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The Court of Appeals for the Federal Circuit has upheld a Court of International Trade decision that Class B motorhomes produced in Canada from cargo vans shipped from the U.S. are properly classified as motor vehicles under HTSUS 8703.33.00 (2.5 percent duty). The plaintiff had argued for classification as articles returned to the U.S. after having been exported for alteration under HTSUS 9802.00.50 (duty-free under NAFTA).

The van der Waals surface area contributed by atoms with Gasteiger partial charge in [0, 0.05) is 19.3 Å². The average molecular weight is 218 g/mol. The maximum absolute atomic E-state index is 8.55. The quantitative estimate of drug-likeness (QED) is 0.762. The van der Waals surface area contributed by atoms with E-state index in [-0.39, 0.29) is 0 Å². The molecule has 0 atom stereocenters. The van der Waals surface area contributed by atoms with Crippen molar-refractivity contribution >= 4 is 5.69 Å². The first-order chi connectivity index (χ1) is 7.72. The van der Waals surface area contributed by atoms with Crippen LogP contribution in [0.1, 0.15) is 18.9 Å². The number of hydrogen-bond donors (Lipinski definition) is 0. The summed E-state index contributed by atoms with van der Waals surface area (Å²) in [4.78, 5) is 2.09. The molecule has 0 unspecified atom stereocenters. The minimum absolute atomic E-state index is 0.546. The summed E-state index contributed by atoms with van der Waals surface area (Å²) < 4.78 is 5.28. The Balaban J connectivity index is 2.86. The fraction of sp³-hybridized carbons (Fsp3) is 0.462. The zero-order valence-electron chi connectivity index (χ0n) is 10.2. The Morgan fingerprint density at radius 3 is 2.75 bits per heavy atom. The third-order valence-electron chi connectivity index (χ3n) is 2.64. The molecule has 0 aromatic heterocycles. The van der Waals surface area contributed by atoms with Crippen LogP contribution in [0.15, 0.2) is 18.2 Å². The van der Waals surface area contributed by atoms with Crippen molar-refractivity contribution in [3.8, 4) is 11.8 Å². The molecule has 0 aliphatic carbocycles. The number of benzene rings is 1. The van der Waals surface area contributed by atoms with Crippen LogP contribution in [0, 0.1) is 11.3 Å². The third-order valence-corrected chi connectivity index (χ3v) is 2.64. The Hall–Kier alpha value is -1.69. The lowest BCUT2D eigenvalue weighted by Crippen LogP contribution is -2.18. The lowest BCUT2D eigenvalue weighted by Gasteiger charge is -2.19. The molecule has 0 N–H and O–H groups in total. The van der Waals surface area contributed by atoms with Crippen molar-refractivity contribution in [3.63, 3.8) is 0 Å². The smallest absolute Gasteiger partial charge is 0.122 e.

After being exported to Canada the cargo vans were subject to a variety of operations to turn them into motorhomes (e.g., installing cabinetry, appliances, plumbing systems, etc.). The CAFC affirmed the CIT’s determination that these operations created a new commercial product. The CAFC explained that, compared to the cargo vans, the motorhomes were sold a double or triple the market price, are classified under a different HTSUS heading (8703 vs. 8704), are used in broadly different ways, and have different model names. The court rejected the plaintiff’s claim that what constitutes a commercially different good should depend on whether the altered good is identifiable as the pre-alteration good, pointing out that under the applicable regulation the basis of distinction “has very little to do with whether it is possible to recognize the original embedded in the altered good.”
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